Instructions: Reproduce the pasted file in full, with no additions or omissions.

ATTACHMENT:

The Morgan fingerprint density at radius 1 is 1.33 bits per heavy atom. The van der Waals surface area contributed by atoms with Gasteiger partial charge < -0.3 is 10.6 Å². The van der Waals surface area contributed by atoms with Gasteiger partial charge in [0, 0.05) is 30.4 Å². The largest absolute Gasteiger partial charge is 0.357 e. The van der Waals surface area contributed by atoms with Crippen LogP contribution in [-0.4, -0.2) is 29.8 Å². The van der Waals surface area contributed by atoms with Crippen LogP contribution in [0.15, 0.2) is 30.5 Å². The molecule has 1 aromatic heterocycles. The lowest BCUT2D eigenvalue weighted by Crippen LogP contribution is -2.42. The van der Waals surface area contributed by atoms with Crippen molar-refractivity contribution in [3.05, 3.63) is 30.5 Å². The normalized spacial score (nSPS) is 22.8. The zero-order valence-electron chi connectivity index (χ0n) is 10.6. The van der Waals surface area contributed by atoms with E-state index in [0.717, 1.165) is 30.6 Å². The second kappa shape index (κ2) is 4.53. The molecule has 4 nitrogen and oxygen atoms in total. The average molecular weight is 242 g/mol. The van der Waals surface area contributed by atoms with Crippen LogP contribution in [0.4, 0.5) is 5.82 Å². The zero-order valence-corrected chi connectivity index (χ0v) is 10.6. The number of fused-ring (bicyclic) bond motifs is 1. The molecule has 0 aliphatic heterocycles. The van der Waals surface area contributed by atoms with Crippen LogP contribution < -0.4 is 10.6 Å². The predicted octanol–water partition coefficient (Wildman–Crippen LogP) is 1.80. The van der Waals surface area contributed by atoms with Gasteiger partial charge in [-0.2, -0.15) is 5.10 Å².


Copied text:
The Morgan fingerprint density at radius 1 is 1.33 bits per heavy atom. The van der Waals surface area contributed by atoms with Gasteiger partial charge < -0.3 is 10.6 Å². The van der Waals surface area contributed by atoms with Gasteiger partial charge in [0, 0.05) is 30.4 Å². The largest absolute Gasteiger partial charge is 0.357 e. The van der Waals surface area contributed by atoms with Crippen LogP contribution in [-0.4, -0.2) is 29.8 Å². The van der Waals surface area contributed by atoms with Crippen LogP contribution in [0.15, 0.2) is 30.5 Å². The molecule has 1 aromatic heterocycles. The lowest BCUT2D eigenvalue weighted by Crippen LogP contribution is -2.42. The van der Waals surface area contributed by atoms with Crippen molar-refractivity contribution in [3.05, 3.63) is 30.5 Å². The normalized spacial score (nSPS) is 22.8. The zero-order valence-electron chi connectivity index (χ0n) is 10.6. The van der Waals surface area contributed by atoms with E-state index in [0.717, 1.165) is 30.6 Å². The second kappa shape index (κ2) is 4.53. The molecule has 4 nitrogen and oxygen atoms in total. The average molecular weight is 242 g/mol. The van der Waals surface area contributed by atoms with Crippen LogP contribution in [0.4, 0.5) is 5.82 Å². The zero-order valence-corrected chi connectivity index (χ0v) is 10.6. The number of fused-ring (bicyclic) bond motifs is 1. The molecule has 0 aliphatic heterocycles. The van der Waals surface area contributed by atoms with Crippen LogP contribution < -0.4 is 10.6 Å². The predicted octanol–water partition coefficient (Wildman–Crippen LogP) is 1.80. The van der Waals surface area contributed by atoms with Gasteiger partial charge in [-0.2, -0.15) is 5.10 Å².